Researchers also found that the random distribution of NFR affects the stiffness of composites due to poor stress transfer at the interface during loading. The dynamic behavior of banana–sisal hybrid short fiber-reinforced polyester composites was investigated by Idicula et al. [30]. At 0.40 Vf, they observed a minimum peak height and maximum width for the material loss factor. It was revealed that composites with 0.40 Vf possessed higher stiffness and maximum energy. Further increasing the fiber content in the matrix reduced its stiffness due to the non-uniform fiber distribution. Similar variations were observed by Doan et al. in jute fiber/polypropylene composites [31]. Pothan et al. [32] found that 40 wt% fiber loading enhanced the storage modulus and glass transition temperature of banana fiber composite materials. They also observed that high fiber loading decreased the stiffness of the composites.
    Kumar et al. [33] compared the free vibration and damping behavior of short banana and sisal fiber polyester composites. The authors found that banana fiber with a length of 4 mm and sisal fiber with a length of 3 mm at 50 wt% improved the damping and mechanical characteristics. For longer fiber length, the damping properties of composites decreased due to agglomeration. Tayeb [34] investigated the tribological properties of sugarcane fiber–polyester composites and found that the wear rate of composites decreased when fiber length varied from 1 to 5 mm. Further, increasing the length of the fiber resulted in an increased wear rate and friction coefficient of the composite material. Higher fiber length increased the amorphous nature of the composite. Shalwan and Yousif [35] investigated the mechanical and tribological behavior of polymeric composites based on natural fibers. They came to the conclusion that the properties of composite materials are impacted by fiber orientation, fiber length, and volume fraction. Yusuf et al. [36] looked into the tribological characteristics of oil-palm fiber-reinforced polyester composites and discovered that oil palm/polyester composites had better wear properties.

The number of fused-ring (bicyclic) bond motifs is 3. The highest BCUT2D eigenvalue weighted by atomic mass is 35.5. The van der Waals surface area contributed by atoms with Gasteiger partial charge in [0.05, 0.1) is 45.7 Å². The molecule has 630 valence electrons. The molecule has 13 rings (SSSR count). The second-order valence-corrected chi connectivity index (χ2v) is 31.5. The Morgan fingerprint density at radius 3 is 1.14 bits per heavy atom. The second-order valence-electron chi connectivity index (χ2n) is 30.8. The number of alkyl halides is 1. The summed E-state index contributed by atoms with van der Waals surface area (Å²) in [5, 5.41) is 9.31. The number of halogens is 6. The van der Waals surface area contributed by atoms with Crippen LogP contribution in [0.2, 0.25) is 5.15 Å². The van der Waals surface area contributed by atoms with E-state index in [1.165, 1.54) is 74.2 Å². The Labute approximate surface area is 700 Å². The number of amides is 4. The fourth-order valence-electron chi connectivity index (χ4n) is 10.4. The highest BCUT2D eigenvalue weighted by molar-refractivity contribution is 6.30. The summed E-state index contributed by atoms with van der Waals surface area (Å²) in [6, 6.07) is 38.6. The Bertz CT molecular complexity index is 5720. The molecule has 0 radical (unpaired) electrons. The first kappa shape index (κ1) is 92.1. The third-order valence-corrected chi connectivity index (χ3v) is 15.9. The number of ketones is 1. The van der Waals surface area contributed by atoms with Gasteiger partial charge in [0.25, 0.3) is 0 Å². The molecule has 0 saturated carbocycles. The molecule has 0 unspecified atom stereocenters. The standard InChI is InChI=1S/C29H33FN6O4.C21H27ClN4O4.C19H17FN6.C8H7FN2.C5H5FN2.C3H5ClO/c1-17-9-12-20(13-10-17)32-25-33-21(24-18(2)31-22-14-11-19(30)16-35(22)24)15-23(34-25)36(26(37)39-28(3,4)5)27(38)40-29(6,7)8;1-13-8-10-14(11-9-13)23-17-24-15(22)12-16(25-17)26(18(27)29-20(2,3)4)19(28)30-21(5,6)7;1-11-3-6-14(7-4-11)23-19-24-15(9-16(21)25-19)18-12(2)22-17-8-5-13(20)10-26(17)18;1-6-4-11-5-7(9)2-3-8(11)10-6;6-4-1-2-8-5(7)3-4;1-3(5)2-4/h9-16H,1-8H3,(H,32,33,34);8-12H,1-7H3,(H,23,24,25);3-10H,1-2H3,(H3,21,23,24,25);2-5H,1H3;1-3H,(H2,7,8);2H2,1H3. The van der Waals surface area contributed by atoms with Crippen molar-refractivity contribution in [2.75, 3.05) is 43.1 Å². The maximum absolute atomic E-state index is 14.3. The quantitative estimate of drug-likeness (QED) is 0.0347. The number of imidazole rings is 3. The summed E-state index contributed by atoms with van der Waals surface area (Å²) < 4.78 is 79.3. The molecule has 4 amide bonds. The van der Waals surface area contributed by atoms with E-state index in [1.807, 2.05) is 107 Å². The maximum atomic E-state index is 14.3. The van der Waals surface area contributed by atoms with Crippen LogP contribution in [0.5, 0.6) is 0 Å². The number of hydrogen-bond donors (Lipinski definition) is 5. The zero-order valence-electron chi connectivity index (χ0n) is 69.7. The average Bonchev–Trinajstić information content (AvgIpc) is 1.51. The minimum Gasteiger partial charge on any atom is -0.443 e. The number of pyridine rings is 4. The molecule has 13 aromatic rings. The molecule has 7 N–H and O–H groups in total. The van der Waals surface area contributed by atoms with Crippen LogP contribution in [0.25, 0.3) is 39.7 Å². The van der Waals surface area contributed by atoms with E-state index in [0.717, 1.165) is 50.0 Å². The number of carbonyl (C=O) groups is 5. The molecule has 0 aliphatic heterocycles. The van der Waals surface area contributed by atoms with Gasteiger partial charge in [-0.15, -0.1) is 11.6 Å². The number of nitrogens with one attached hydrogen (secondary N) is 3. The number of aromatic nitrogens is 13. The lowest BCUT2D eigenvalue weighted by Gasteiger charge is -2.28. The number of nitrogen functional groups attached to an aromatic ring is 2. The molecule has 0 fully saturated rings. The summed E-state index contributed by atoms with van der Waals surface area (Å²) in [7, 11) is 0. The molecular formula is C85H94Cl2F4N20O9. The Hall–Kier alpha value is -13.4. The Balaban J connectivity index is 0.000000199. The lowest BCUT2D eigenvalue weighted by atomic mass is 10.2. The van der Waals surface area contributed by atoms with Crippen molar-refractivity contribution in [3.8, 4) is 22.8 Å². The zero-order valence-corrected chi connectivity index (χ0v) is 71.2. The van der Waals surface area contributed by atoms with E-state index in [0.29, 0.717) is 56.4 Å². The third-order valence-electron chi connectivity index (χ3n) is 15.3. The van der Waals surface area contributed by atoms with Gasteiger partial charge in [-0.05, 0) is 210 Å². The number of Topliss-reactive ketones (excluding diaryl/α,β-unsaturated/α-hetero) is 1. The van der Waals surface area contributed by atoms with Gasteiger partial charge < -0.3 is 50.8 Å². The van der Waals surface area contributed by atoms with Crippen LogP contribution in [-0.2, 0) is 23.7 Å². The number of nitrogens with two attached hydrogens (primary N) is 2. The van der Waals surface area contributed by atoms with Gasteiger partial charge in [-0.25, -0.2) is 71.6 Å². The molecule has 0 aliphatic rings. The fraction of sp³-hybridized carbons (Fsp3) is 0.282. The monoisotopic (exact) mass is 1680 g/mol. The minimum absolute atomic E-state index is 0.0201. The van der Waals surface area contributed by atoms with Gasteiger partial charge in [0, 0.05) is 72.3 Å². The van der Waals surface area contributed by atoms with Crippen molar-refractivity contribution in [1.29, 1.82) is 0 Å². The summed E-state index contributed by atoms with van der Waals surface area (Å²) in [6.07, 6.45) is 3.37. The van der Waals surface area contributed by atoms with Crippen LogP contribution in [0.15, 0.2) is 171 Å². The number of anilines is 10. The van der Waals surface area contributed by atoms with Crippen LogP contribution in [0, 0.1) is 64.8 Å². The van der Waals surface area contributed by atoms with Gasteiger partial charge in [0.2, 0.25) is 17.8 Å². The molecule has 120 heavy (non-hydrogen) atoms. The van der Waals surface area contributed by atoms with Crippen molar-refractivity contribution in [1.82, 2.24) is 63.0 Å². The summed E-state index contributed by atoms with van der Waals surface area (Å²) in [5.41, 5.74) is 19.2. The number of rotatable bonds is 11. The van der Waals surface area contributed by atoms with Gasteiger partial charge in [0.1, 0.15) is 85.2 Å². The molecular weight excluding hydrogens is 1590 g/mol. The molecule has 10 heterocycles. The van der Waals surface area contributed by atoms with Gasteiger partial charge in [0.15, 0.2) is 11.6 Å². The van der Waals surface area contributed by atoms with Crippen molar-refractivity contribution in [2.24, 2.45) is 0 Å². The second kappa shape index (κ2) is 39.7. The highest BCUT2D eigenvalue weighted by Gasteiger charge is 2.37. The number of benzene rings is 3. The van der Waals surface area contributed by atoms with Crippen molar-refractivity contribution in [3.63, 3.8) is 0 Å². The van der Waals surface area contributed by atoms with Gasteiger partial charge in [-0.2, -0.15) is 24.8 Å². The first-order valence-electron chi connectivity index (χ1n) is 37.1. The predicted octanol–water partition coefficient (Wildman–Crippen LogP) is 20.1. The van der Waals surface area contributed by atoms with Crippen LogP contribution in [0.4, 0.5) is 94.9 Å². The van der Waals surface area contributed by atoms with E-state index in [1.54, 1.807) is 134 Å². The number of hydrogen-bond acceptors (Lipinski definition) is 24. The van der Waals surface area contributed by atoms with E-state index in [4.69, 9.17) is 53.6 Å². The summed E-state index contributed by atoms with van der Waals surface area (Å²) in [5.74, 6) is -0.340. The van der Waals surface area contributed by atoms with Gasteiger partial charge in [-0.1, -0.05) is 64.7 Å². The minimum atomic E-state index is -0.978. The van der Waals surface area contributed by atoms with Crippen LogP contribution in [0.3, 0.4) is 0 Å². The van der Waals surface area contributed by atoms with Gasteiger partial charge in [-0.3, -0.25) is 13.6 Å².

From the results of these reported studies, it is concluded that the properties of natural fibers with short form depend on the fiber aspect ratio, and improvements in properties are generally observed only up to a certain wt%. The main problem associated with short and randomly oriented fibers in composites is achieving uniform distribution in the polymer matrix [37]. Furthermore, it creates a poor interfacing bond between the fiber and the matrix due to a higher weight percentage, resulting in poor mechanical properties.